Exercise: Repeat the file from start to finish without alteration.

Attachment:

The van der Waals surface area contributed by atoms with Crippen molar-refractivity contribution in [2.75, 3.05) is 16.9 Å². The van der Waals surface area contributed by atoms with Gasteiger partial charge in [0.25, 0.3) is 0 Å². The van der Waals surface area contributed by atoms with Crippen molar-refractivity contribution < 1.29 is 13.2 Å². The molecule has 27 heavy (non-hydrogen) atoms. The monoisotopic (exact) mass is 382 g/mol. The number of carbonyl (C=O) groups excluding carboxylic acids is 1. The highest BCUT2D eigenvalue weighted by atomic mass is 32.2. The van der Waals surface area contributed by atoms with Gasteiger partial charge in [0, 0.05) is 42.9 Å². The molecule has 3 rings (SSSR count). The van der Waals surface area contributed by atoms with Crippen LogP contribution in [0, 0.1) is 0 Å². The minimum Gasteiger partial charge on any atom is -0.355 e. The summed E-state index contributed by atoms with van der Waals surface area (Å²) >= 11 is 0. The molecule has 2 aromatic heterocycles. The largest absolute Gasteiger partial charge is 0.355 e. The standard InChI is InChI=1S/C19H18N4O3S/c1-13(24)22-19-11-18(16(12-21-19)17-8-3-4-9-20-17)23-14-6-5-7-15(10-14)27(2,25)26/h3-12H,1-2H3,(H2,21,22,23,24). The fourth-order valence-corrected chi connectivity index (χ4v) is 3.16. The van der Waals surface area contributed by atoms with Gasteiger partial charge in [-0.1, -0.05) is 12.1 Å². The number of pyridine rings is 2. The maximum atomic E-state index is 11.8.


The van der Waals surface area contributed by atoms with Crippen molar-refractivity contribution in [2.75, 3.05) is 16.9 Å². The van der Waals surface area contributed by atoms with Gasteiger partial charge in [0.25, 0.3) is 0 Å². The van der Waals surface area contributed by atoms with Crippen molar-refractivity contribution < 1.29 is 13.2 Å². The molecule has 27 heavy (non-hydrogen) atoms. The monoisotopic (exact) mass is 382 g/mol. The number of carbonyl (C=O) groups excluding carboxylic acids is 1. The highest BCUT2D eigenvalue weighted by atomic mass is 32.2. The van der Waals surface area contributed by atoms with Gasteiger partial charge in [0, 0.05) is 42.9 Å². The molecule has 3 rings (SSSR count). The van der Waals surface area contributed by atoms with Crippen LogP contribution in [0, 0.1) is 0 Å². The minimum Gasteiger partial charge on any atom is -0.355 e. The summed E-state index contributed by atoms with van der Waals surface area (Å²) >= 11 is 0. The molecule has 2 aromatic heterocycles. The largest absolute Gasteiger partial charge is 0.355 e. The standard InChI is InChI=1S/C19H18N4O3S/c1-13(24)22-19-11-18(16(12-21-19)17-8-3-4-9-20-17)23-14-6-5-7-15(10-14)27(2,25)26/h3-12H,1-2H3,(H2,21,22,23,24). The fourth-order valence-corrected chi connectivity index (χ4v) is 3.16. The van der Waals surface area contributed by atoms with Gasteiger partial charge in [-0.1, -0.05) is 12.1 Å². The number of pyridine rings is 2. The maximum atomic E-state index is 11.8.